Bishop and Christian*, October 2014

How are your feelings related to your worship? That is a question that is behind many of the arguments in the church related to worship. Talk to enough people from various congregations and it will not be long before you come up against a division between those who, on the one hand, know that they have been to church if they feel good, or different, or forgiven and, on the other hand, those who do not seem to care whether they feel anything at all. The division can be seen most clearly when someone leaves a particular (“stale,” “dead,” “boring”) congregation for another (“refreshing,” “alive,” “exciting”) one in which the Spirit seems to be moving more noticeably. What is striking about those conversations is that the descriptive words are completely tied to individual perception: that is, for worship to be good, everything depends on the feelings of the individual who is participating in the worship experience. If someone does not feel (there’s that word again) that he or she “got anything” from the service, and if this experience goes on long enough, such a person may be inclined to seek out a church where something (the “something” is rather ambiguous) is “gotten.” You may recognize a friend or a family member—or yourself—in that description.

Notice how purely subjective are the standards for good worship: if you do not feel anything, then nothing is there. Quite apart from whether God is present, what matters is that you are present with your full attention, with all the right motives, and with your heart and mind open—open to how your faith might be deepened or how you might learn something new or how you might be moved by your worship of God. At the least, if something or Someone is there, it or He cannot get to you because you have not opened yourself or you have not prepared yourself sufficiently.

I am not saying that you should not feel anything while worshiping the Creator of heaven and earth. The prophet Isaiah in chapter 6 felt something when God’s Presence was shaking the temple. Moses certainly felt something when he encountered God in the burning bush. And the disciples felt something very significant when they found themselves addressed by their heavenly Father in the presence of the transfigured Jesus. If God has made us to be creatures who experience emotionally the events in our lives, it would be strange if we did not also experience emotionally His presence with us when He gathers the Church to receive His gifts and worship Him. The question we should ask is: Have our individual feelings and emotions overstepped their bounds and become the standard by which we judge whether God is present in His Church? (As if we had some say about whether or not God might choose to be present!) The question is whether the feelings we have as we worship are created from within or whether they are a result of something that comes to us from outside ourselves.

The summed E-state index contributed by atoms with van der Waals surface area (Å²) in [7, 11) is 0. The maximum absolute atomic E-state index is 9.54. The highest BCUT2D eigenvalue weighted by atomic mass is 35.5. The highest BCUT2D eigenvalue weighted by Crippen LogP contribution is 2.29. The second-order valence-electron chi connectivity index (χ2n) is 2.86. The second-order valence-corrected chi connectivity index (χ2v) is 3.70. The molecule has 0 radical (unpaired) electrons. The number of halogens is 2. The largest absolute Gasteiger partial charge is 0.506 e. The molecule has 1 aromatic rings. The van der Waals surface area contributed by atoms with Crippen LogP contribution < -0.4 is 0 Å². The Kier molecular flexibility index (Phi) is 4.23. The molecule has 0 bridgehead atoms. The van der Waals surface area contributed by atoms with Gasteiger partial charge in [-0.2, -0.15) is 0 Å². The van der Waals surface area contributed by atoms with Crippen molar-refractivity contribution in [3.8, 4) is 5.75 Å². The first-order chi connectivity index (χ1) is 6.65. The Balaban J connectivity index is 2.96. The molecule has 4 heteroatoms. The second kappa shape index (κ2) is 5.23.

So, what is actually happening and who is actually working in the services of God’s House? Are feelings and emotions beneficial for the worshipers of God? Yes. But they are not nearly as important as we have made them to be in the context of American Christianity. It is not a secret that American individualism has infected the Christian Church, though its destructive results go unrecognized more often than, for example, materialism. It is precisely this individualism that has enthroned my feelings and my response as the judge of an authentic or meaningful worship experience. When I make “how I feel” the way to tell if this week’s worship was good, I put God’s action in the service in a footnote and position my own subjective experience as the deciding factor in whether what God is doing is valuable. The person who makes feelings supreme might say that I receive Jesus’ Body and Blood only if I feel His presence. But does God speak His Word only if I experience His speaking as such? In other words: is God really present with and in His Church as I worship—or, more starkly: whether or not I worship? Or are my right feelings required? (Because they have some sort of influence on whether or not He is present?) If the questions are answered according to how I feel, then all certainty is removed from the people of God. And uncertainty about where God is acting is the enemy of faith. Uncertainty keeps you questioning and wondering, rather than rejoicing in the assured presence of a God who is present, without any doubt, to save.